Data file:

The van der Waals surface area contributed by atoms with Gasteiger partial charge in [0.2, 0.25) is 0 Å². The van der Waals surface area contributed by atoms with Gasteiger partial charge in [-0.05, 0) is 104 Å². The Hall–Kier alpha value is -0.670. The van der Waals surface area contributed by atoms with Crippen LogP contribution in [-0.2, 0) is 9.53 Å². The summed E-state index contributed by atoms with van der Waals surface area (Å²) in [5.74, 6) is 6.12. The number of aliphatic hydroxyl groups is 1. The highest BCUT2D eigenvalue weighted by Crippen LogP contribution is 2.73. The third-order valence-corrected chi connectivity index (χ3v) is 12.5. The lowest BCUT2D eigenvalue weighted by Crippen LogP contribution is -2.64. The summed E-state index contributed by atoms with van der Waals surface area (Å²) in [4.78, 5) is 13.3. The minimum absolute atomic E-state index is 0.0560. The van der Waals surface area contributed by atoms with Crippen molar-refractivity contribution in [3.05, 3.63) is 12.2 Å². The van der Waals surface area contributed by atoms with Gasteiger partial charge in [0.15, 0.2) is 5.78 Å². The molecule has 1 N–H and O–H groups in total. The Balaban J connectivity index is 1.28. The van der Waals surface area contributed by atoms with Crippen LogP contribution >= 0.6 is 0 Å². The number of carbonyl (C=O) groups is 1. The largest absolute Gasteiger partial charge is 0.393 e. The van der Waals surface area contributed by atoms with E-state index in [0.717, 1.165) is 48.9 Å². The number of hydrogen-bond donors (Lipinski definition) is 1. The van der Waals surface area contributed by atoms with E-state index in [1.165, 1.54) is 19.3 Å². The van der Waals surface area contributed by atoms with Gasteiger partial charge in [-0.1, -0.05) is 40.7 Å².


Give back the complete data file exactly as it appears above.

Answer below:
The van der Waals surface area contributed by atoms with Gasteiger partial charge in [0.2, 0.25) is 0 Å². The van der Waals surface area contributed by atoms with Gasteiger partial charge in [-0.05, 0) is 104 Å². The Hall–Kier alpha value is -0.670. The van der Waals surface area contributed by atoms with Crippen LogP contribution in [-0.2, 0) is 9.53 Å². The summed E-state index contributed by atoms with van der Waals surface area (Å²) in [5.74, 6) is 6.12. The number of aliphatic hydroxyl groups is 1. The highest BCUT2D eigenvalue weighted by Crippen LogP contribution is 2.73. The third-order valence-corrected chi connectivity index (χ3v) is 12.5. The lowest BCUT2D eigenvalue weighted by Crippen LogP contribution is -2.64. The summed E-state index contributed by atoms with van der Waals surface area (Å²) in [4.78, 5) is 13.3. The minimum absolute atomic E-state index is 0.0560. The van der Waals surface area contributed by atoms with Crippen molar-refractivity contribution in [3.05, 3.63) is 12.2 Å². The van der Waals surface area contributed by atoms with Gasteiger partial charge in [0.15, 0.2) is 5.78 Å². The molecule has 1 N–H and O–H groups in total. The Balaban J connectivity index is 1.28. The van der Waals surface area contributed by atoms with Crippen LogP contribution >= 0.6 is 0 Å². The number of carbonyl (C=O) groups is 1. The largest absolute Gasteiger partial charge is 0.393 e. The van der Waals surface area contributed by atoms with E-state index in [0.717, 1.165) is 48.9 Å². The number of hydrogen-bond donors (Lipinski definition) is 1. The van der Waals surface area contributed by atoms with E-state index in [1.165, 1.54) is 19.3 Å². The van der Waals surface area contributed by atoms with Gasteiger partial charge in [-0.1, -0.05) is 40.7 Å².